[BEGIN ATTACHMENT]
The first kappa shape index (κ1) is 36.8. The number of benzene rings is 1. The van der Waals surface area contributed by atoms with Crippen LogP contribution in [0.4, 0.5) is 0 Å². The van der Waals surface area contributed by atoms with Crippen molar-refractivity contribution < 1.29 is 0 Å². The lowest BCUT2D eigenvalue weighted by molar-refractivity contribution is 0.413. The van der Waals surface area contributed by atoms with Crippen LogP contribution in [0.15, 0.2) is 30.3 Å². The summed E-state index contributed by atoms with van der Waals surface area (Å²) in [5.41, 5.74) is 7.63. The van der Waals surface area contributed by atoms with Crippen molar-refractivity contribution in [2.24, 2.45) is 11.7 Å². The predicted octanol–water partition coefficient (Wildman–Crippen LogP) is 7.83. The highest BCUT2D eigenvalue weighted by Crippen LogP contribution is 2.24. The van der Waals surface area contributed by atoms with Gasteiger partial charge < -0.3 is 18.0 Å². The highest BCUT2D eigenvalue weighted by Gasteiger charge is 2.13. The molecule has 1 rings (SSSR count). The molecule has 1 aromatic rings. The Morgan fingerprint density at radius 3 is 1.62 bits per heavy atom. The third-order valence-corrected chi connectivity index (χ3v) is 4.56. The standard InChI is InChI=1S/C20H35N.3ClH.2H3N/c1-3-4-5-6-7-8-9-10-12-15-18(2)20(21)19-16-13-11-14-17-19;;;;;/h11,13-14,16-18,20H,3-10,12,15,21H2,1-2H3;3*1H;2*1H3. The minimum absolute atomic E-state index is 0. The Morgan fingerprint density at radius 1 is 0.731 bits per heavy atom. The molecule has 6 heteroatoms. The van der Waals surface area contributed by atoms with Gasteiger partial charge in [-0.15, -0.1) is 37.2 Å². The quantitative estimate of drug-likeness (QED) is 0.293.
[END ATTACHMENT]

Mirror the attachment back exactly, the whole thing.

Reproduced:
The first kappa shape index (κ1) is 36.8. The number of benzene rings is 1. The van der Waals surface area contributed by atoms with Crippen LogP contribution in [0.4, 0.5) is 0 Å². The van der Waals surface area contributed by atoms with Crippen molar-refractivity contribution < 1.29 is 0 Å². The lowest BCUT2D eigenvalue weighted by molar-refractivity contribution is 0.413. The van der Waals surface area contributed by atoms with Crippen LogP contribution in [0.15, 0.2) is 30.3 Å². The summed E-state index contributed by atoms with van der Waals surface area (Å²) in [5.41, 5.74) is 7.63. The van der Waals surface area contributed by atoms with Crippen molar-refractivity contribution in [2.24, 2.45) is 11.7 Å². The predicted octanol–water partition coefficient (Wildman–Crippen LogP) is 7.83. The highest BCUT2D eigenvalue weighted by Crippen LogP contribution is 2.24. The van der Waals surface area contributed by atoms with Gasteiger partial charge < -0.3 is 18.0 Å². The highest BCUT2D eigenvalue weighted by Gasteiger charge is 2.13. The molecule has 1 rings (SSSR count). The molecule has 1 aromatic rings. The Morgan fingerprint density at radius 3 is 1.62 bits per heavy atom. The third-order valence-corrected chi connectivity index (χ3v) is 4.56. The standard InChI is InChI=1S/C20H35N.3ClH.2H3N/c1-3-4-5-6-7-8-9-10-12-15-18(2)20(21)19-16-13-11-14-17-19;;;;;/h11,13-14,16-18,20H,3-10,12,15,21H2,1-2H3;3*1H;2*1H3. The minimum absolute atomic E-state index is 0. The Morgan fingerprint density at radius 1 is 0.731 bits per heavy atom. The molecule has 6 heteroatoms. The van der Waals surface area contributed by atoms with Gasteiger partial charge in [-0.15, -0.1) is 37.2 Å². The quantitative estimate of drug-likeness (QED) is 0.293.